Stop. Put it in front. Touch it back. Inside, outside. Touch in, touch out. Pass.
Seven-year-old Marvan Wadley attentively watched Yadi Aliakbar, coach of the Toledo Celtics Soccer Club, use advanced footwork to teach 30 other eager children how to play soccer.
Marvan came to Smith Park with his brother Martrel, 9, to practice football. Instead, they learned from a professional soccer club how to juggle, stop, and dribble balls.
The clinic was one of several free athletic and performing-arts events at SmithFest 2013, organized by Toledo Councilman Tyrone Riley at Smith Park.
The day-long festival attracted hundreds of local children and their families. They met University of Toledo men’s basketball players and learned how to play basketball, learned how to play tennis from Parker’s Tennis Camp, and learned how to cheer from Scott High School varsity cheerleaders. They got their faces painted at a YMCA fun bus, swam at the Roosevelt Pool, rode horses, and ate free hot dogs.
The day-long family-oriented event was a welcome sight to a community that has been exposed to violence.
councilman Riley said he was inspired to organize the event after he saw how excited children were at last year’s Roosevelt Pool grand opening.
Noting that “an idle mind is a devil’s workshop,” Mr. Riley said if the community could demonstrate to children that it cares about them, then perhaps children would choose recreational activities over violent ones.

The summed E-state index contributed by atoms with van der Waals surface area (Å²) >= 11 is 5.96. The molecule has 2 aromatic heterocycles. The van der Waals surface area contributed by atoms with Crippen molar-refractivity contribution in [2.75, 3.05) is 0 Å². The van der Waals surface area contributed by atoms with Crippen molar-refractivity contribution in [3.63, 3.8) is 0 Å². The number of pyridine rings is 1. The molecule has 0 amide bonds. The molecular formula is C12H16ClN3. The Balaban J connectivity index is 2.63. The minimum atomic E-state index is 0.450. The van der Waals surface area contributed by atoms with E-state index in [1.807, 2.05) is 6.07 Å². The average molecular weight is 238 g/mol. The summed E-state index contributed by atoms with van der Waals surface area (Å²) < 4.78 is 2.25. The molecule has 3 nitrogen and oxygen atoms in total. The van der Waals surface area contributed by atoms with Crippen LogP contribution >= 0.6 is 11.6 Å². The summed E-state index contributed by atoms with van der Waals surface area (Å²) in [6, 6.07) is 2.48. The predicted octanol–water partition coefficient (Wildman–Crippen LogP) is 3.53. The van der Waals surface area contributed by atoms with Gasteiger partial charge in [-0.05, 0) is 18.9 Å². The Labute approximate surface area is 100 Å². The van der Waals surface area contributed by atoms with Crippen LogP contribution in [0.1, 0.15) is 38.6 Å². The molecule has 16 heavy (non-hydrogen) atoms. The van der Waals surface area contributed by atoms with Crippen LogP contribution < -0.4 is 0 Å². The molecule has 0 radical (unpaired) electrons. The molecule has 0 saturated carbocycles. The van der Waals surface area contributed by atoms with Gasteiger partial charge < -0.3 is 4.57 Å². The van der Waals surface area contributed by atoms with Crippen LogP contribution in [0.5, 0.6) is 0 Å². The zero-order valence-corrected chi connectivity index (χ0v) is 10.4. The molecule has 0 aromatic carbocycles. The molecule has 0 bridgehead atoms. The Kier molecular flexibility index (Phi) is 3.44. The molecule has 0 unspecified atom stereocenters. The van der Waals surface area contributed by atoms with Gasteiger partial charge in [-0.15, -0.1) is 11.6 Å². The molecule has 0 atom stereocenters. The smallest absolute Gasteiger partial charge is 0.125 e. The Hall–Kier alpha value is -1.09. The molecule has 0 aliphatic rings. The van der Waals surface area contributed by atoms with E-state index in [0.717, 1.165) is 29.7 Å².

Jazzmin Singleton, 11, lives just a few blocks from the park and visited with her brother and aunt just for the soccer clinic. An avid Celtics fan, she said she has wanted to learn to play for a long time, and she developed dribbling, stopping, and pass-faking skills at the clinic.
Mayor Mike Bell, who used to play soccer, also stopped by and practiced juggling with 11-year-old Aaliyah Armstrong.
Jason Lewis said he visited the clinic with his daughter Trinity, 7, because soccer makes her happy. As Trinity watched a demonstration, Mr. Lewis said he appreciated that its coaches were players who could teach children the game’s most important skills.
Having practiced skills, completed challenges, and answered trivia questions, children left Smith Park not only with new athletic ability and prizes ranging from bikes, soccer balls, and medals to professional player cards and hats, but also what coaches and parents hoped was a new passion for the park and athletic activity.
Martrel whispered that he was excited to win one of 10 brand-new bikes, while Marvan was happy to practice playing with his new soccer ball.
Grinning from ear to ear, their father, Marvin Wadley, proudly looked on.
“This is a beautiful thing. This is a foundation for kids to think and do something positive,” Mr. Wadley said. “... They could play soccer, they could play basketball, they could play croquet. As long as it’s something, they learn how to be a team player. I am so happy.”
Mr. Wadley said he wished the park had similar events every weekend — as does Mr. Riley.
As hundreds of children ran across the park and its fields, swung on swings, jumped in the playground, and learned sports, Mr. Riley said city leaders built the city and park with a vision, and he hoped the park could become a haven for children.
“If you look at the tennis court, you can barely see the lines, but there’s a nice net,” he said. “There’s a lot of cracks in it. It needs attention. One of the reasons for having an event like this is to get people to come out to the park and say, ‘Hey, if the tennis court looked like the basketball court, then maybe more people would utilize it.’ ”
Having grown up playing on the park’s baseball diamond and football field, Councilman Riley added that this was the first time in years that he had seen the park so busy and full.